Every year on the last Friday of April, Americans celebrate Arbor Day by planting trees. Created in the 1870s, the national holiday often takes a backseat to the more globally celebrated Earth Day, but that doesn’t make it any less important. Arbor Day’s founder loved trees so much that he wanted to share that enthusiasm with the rest of his country. But that wasn’t the only reason that he believed the U.S. needed an Arbor Day.
Who founded Arbor Day?
Arbor Day is the brainchild of J. Sterling Morton, an American journalist, politician, and former U.S. Secretary of Agriculture, appointed by President Grover Cleveland. Morton's unique love of trees bordered almost on obsession. The Nebraska native's idea to plant trees on the last Friday of every April was one of this country’s first eco-conscious holidays, and it came at a time when very few people bothered with the concept of renewable or nonrenewable resources.
According to Britannica, Morton wrote quite passionately about the holiday in its inaugural year, 1872, stating, “Other holidays repose upon the past; Arbor Day proposes for the future.” This is more than just a poetical, throwaway line, even if many people at the time might have taken it as such. In today’s world, where excess CO2 absorption almost depends on the planting of additional trees, Arbor Day might be more significant than ever.
Why did J. Sterling Morton found Arbor Day?
Morton loved trees. He wrote articles about them in his newspaper and sought to enlighten people about their importance in the ecosystem. Nebraska was a state of few trees in those days, according to Britannica, and Morton believed that mass plantings would help the state in several meaningful ways.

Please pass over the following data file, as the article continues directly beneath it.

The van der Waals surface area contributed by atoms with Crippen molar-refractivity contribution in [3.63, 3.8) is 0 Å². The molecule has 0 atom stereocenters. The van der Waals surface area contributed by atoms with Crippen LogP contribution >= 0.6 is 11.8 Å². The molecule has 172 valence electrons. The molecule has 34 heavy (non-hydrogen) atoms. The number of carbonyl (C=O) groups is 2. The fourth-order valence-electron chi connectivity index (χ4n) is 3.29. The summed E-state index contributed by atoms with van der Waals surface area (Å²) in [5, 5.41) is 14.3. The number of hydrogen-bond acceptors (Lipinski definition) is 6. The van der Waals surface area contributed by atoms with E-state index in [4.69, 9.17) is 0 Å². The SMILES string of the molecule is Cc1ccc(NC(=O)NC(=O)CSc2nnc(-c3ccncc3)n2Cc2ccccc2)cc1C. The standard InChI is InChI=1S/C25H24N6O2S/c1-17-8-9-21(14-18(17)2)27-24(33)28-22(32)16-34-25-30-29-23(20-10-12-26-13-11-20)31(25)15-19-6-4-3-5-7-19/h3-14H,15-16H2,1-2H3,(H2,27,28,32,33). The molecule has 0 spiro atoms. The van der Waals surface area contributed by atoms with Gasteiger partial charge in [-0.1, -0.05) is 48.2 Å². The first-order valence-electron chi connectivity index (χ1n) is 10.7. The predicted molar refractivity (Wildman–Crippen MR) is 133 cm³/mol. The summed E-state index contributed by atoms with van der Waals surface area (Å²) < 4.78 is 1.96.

The trees would serve as effective windbreaks and provide shade for Nebraskan crops. Trees would help against soil erosion and when they grew to full size, they would also provide fuel and building materials. It wasn’t until Morton became secretary of the Nebraska Territory, that he was able to put his arbor initiatives into action. He met with the State Board of Agriculture, brought forth his points, and the rest, as they say, is history.
How was Arbor Day first celebrated?
The first Arbor Day celebration was held on April 10, 1872. People competed for prizes for things like “most trees planted.” As unusual as it might sound, people really got into the spirit of the holiday. In fact, according to the Arbor Day Foundation, an estimated 1 million trees were planted throughout Nebraska that day.
By 1885, and after several more statewide celebrations, Arbor Day became an official Nebraska state holiday. From there, the celebration spread like a sort of reverse wildfire throughout the U.S. In 1920, 45 U.S. states were observing and actively participating in the holiday. They would all follow suit in time.
How is Arbor Day celebrated today?
According to the official Arbor Day website, Americans generally celebrate Arbor Day by doing the exact thing that Morton intended them to do: plant trees. The holiday is now celebrated in all 50 U.S. states, and its date is significant in that it generally falls during the best planting weather.
Many schools actually plan tree-planting events for Arbor Day each year. Thanks to Morton and other passionate environmentalists, Arbor Day remains an important — though often overlooked — holiday. Deforestation and climate change are ever-present threats to our ecosystem, but simply planting a few trees every year could mean the difference between living in a hot box, and our planet becoming carbon neutral.